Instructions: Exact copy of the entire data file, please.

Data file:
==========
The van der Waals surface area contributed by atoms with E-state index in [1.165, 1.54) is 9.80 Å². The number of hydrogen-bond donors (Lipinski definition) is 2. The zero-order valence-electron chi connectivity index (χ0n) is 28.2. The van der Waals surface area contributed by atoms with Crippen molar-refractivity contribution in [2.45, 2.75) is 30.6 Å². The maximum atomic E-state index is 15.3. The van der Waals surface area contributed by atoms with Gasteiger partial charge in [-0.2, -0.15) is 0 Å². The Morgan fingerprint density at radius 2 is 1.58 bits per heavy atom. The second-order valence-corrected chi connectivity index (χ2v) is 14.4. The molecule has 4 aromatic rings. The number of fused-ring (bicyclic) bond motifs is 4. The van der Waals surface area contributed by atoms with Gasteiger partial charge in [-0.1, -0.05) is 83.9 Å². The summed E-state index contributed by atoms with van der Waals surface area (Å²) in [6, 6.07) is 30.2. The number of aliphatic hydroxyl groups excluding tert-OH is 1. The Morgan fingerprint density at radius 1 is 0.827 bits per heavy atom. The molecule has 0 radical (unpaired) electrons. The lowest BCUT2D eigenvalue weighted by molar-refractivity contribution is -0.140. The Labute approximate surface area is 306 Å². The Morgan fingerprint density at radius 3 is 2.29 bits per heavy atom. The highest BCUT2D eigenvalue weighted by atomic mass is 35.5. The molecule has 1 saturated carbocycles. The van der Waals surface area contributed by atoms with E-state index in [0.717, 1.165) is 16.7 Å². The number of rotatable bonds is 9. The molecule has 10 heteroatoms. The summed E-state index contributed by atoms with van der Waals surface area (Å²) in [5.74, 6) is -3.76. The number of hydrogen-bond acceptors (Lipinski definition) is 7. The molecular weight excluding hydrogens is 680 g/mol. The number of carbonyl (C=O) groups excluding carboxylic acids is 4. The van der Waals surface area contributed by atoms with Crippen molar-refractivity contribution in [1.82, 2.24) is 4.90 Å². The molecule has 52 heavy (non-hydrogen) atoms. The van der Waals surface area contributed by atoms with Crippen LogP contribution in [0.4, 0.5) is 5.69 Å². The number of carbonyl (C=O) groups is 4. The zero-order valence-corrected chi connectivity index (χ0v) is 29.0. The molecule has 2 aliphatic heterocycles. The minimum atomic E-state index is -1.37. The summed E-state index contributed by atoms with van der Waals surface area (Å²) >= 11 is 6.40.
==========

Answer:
The van der Waals surface area contributed by atoms with E-state index in [1.165, 1.54) is 9.80 Å². The number of hydrogen-bond donors (Lipinski definition) is 2. The zero-order valence-electron chi connectivity index (χ0n) is 28.2. The van der Waals surface area contributed by atoms with Crippen molar-refractivity contribution in [2.45, 2.75) is 30.6 Å². The maximum atomic E-state index is 15.3. The van der Waals surface area contributed by atoms with Gasteiger partial charge in [-0.2, -0.15) is 0 Å². The Morgan fingerprint density at radius 2 is 1.58 bits per heavy atom. The second-order valence-corrected chi connectivity index (χ2v) is 14.4. The molecule has 4 aromatic rings. The number of fused-ring (bicyclic) bond motifs is 4. The van der Waals surface area contributed by atoms with Gasteiger partial charge in [-0.1, -0.05) is 83.9 Å². The summed E-state index contributed by atoms with van der Waals surface area (Å²) in [6, 6.07) is 30.2. The number of aliphatic hydroxyl groups excluding tert-OH is 1. The Morgan fingerprint density at radius 1 is 0.827 bits per heavy atom. The molecule has 0 radical (unpaired) electrons. The lowest BCUT2D eigenvalue weighted by molar-refractivity contribution is -0.140. The Labute approximate surface area is 306 Å². The Morgan fingerprint density at radius 3 is 2.29 bits per heavy atom. The highest BCUT2D eigenvalue weighted by atomic mass is 35.5. The molecule has 1 saturated carbocycles. The van der Waals surface area contributed by atoms with E-state index in [0.717, 1.165) is 16.7 Å². The number of rotatable bonds is 9. The molecule has 10 heteroatoms. The summed E-state index contributed by atoms with van der Waals surface area (Å²) in [5.74, 6) is -3.76. The number of hydrogen-bond acceptors (Lipinski definition) is 7. The molecular weight excluding hydrogens is 680 g/mol. The number of carbonyl (C=O) groups excluding carboxylic acids is 4. The van der Waals surface area contributed by atoms with Crippen molar-refractivity contribution in [1.82, 2.24) is 4.90 Å². The molecule has 52 heavy (non-hydrogen) atoms. The van der Waals surface area contributed by atoms with Crippen LogP contribution in [0.4, 0.5) is 5.69 Å². The number of carbonyl (C=O) groups is 4. The zero-order valence-corrected chi connectivity index (χ0v) is 29.0. The molecule has 2 aliphatic heterocycles. The minimum atomic E-state index is -1.37. The summed E-state index contributed by atoms with van der Waals surface area (Å²) >= 11 is 6.40.